Private Frank "Jock or Mac" McCausland
Unit : No.1 Platoon, 21st Independent Parachute Company
Army No. : 2931577
Thanks to Bob Hilton for contributing this account.
Frank McCausland was the only paratrooper of the 1st Airborne Division to take part in all of its operations during the Second World War.
He took part in the raid on the radar station at Bruneval as a member of C-Company, 2nd Parachute Battalion, on the night of the 27th/28th February 1942. He was in Lieutenant Peter Young's Section code-named 'Jellicoe' and their responsibility was the protection of the Royal Engineers and the RAF Radar Technician whilst they dismantled the radar. Upon the successful completion of this task they were then taken off the beach by the Royal Navy. It was the first, truly, Combined Operation of the whole war.
His next jump was with the 2nd Parachute Battalion at Depienne in North Africa on the 29th November 1942, again with C-Company. This was very nearly a complete disaster and it was only the Battalion's fighting skills and tenacity that enabled half the unit to reach Allied lines after 5 days continuous combat.
After the 6 month ground campaign in North Africa he took part in the 1st Parachute Brigade's operation in Sicily, again with C-Company, 2nd Parachute Battalion, on the night of the 12th/13th July 1943.
On his return to U.K. he transferred to the 21st Independent Parachute Company and was posted to No 1 Platoon under the command of Lieutenant David Eastwood. His Platoon Sergeant was "Sonny" Binick and his Section Commander was Sergeant Ben Swallow.
He jumped onto the allotted D.Z. "Z" near Wolfheze in Holland on the 17th September 1944 and assisted with the setting up of markers for the main drop. Along with his Platoon he moved north, over the railway line to Reijers Camp Farm to take up a defensive position for the night of 17th/18th September. On the morning of the 18th he marched east to the area of L.Z. "L", which was to receive a supply drop on this day. After the completion of this task he moved back to Reijers Camp Farm. On the 19th 1 Platoon again moved to the area of L.Z. "L" to mark it for the Polish Glider Lift. Some very severe fighting was experienced in this area, and at one stage the Platoon was cut off from the rest of the Company. They then marched through-out the night, until they reached a location known as Ommershof. Here they dug in for the next two days. In the early hours of the 22nd the Company was withdrawn from this position to the area of the Hartenstein for a short rest, before taking up defence of the vital cross-roads area near the Schoonoord. Here they held their ground, with some minor tactical adjustments, for the next 4 days. Frank, along with the rest of the Company, then withdrew across the Rhine on the evening of the 25th/26th September 1944.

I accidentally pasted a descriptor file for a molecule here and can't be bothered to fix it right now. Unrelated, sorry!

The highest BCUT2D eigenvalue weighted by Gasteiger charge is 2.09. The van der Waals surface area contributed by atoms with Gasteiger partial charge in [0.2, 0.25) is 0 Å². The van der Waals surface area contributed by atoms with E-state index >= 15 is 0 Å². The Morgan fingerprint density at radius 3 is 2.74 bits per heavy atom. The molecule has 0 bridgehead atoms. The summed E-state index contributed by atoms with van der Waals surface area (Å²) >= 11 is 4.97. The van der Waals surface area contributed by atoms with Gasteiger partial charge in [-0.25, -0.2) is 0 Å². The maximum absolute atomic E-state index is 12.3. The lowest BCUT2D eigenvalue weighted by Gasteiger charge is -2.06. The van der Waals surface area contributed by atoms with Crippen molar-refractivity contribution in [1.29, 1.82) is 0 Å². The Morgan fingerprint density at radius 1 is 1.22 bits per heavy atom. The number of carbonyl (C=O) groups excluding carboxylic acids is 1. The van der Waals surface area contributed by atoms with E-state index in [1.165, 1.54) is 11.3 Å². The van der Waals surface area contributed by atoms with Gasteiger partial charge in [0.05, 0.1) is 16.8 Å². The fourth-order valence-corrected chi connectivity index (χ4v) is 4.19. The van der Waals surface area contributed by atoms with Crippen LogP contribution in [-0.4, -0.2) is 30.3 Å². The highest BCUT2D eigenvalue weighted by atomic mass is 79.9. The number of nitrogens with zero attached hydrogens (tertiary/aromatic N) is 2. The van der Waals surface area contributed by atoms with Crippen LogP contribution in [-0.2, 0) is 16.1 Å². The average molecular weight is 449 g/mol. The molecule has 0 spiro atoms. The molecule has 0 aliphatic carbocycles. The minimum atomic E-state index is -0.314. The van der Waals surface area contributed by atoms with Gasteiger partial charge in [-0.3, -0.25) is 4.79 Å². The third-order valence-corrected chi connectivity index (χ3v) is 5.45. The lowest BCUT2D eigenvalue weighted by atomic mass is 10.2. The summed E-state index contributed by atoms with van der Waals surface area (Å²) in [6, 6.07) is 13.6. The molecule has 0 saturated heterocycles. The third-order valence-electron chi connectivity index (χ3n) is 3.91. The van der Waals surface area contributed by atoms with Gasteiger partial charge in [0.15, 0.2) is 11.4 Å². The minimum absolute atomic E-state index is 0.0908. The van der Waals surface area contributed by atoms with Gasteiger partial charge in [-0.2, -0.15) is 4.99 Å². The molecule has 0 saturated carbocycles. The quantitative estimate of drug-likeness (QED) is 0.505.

By April 1945 the 21st Independent Parachute Company had been brought back up to full strength. Frank then took part in the liberation of Norway, May-July 1945.
He was born in Liverpool on the 15th November 1919 and was educated at 'Our Lady Immaculate' School, Liverpool. Before he joined up he worked as an upholsters apprentice. He enlisted in 1938 with the Liverpool Scottish (Territorials). He was demobbed at the end of hostilities with number 25 Group.
After the war he worked on Liverpool docks as a stevedore until retirement in 1982, at which time he was beginning to suffer increasingly with emphysema. He was an early member of the 21st Company Club and the 'Para 2 Club', the reunion organization of the 2nd Para Battalion, attending meetings regularly until his illness became too bad. He was married to Linda and had a daughter, Susan.
Frank died on the 4th March 1993.
Extracts from the 21st Independent Parachute Company Club Newsletter.
Frank was a great family man and was particularly proud of his three great-grandchildren, Lee, Stephanie and Mark, the youngest being born on Sunday 28th February and whom, sadly, he never saw. His funeral service was held at St. Matthews Church, Tuebrook and was followed by cremation. The Club was represented by Geoff and Millie Van Ryssel and it sent a wreath in airborne colours bearing the inscription "Happy Landings, Frank - with affection from your old comrades in 21st Independent Parachute Company". There were strong contingents from the Parachute Regiment Association, the Arnhem 1944 Veterans Club and other ex-Service organizations, with two standards on parade. The Club sent a message of sympathy from all members and individual members also sent condolences.
The following tribute has been received from Alf Jones in Germany; "With his wry grin and self deprecating laugh, who could forget Frank? Always the first and the last to carry the heavy L.M.G. on our long route marches, he was an example to us weaker souls, though he would have laughed in derision had he been told this. The epitome of Airborne experience - 2nd Parachute Battalion at Bruneval, North Africa, Italy and Sicily, and 21st at Arnhem and Norway, he saw it all and it did not change his character one little bit. He never knew, or would have accepted had he known, that in No1 Platoon - indeed in the Company - we took pride in having him as a comrade and friend. It would be trite to say he was popular; more than this easily bought jade he was respected, we all knew that he had earned every atom of the respect we freely accorded him, God bless you, Francis. I know that when it comes my turn to land on that final D.Z. I shall again see your wry grin and feel your helping hand. It has been a great privilege to have been called your friend".
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